How did West Berlin receive supplies?
The only way to get food into West Berlin was by air. As the population began to go hungry, the Western powers started flying supplies into the city around the clock. They even dropped chocolate over the city – in tiny individual parachutes.
Which country was responsible for cutting off supplies to West Berlin?
In June 1948 the Soviet Union, whose territory fully surrounded the capital, cut off all ground traffic into and out of West Berlin in an attempt to force the Allies to abandon the city. The blockade of Berlin had begun. President Truman suddenly faced a crisis.
Why did the US send supplies to West Berlin?
In response to the Soviet blockade of land routes into West Berlin, the United States begins a massive airlift of food, water, and medicine to the citizens of the besieged city. … The Soviet action was in response to the refusal of American and British officials to allow Russia more say in the economic future of Germany.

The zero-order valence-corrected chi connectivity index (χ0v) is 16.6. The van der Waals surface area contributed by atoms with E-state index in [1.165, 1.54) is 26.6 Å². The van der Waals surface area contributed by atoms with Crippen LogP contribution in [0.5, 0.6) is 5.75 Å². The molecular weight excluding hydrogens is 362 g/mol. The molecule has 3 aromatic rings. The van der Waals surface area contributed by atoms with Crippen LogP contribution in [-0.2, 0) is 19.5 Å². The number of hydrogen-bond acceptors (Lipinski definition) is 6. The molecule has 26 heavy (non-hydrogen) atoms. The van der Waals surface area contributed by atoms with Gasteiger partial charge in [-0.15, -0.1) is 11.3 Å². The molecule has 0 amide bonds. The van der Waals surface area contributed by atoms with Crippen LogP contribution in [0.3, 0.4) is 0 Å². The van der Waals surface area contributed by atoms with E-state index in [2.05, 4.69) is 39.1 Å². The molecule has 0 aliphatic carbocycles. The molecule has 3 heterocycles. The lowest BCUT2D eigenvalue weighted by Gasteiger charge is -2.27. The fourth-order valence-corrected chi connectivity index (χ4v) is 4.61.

How did East Berlin get supplies?
Even during the Berlin Blockade of 1948, supplies could be brought in by air – the famous Berlin Airlift – and Allied military convoys could pass through East Germany en route to Berlin. The border could be crossed legally only through a limited number of air, road, rail and river routes.
Who was involved in the Berlin airlift?
At the end of the Second World War, U.S., British, and Soviet military forces divided and occupied Germany.
Why did East Berliners go to West Berlin?
For East Germans dissatisfied with life under the communist system, West Berlin was a gateway to the democratic West. Between 1949 and 1961, some 2.5 million East Germans fled from East to West Germany, most via West Berlin.
What caused Berlin Blockade?
The main cause of the Berlin Blockade was the Cold War, which was just getting started. Stalin was taking over eastern Europe by salami tactics and Czechoslovakia had just turned Communist (March 1948). … Stalin wanted to destroy Germany, and the USSR had been stripping East Germany of its wealth and machinery.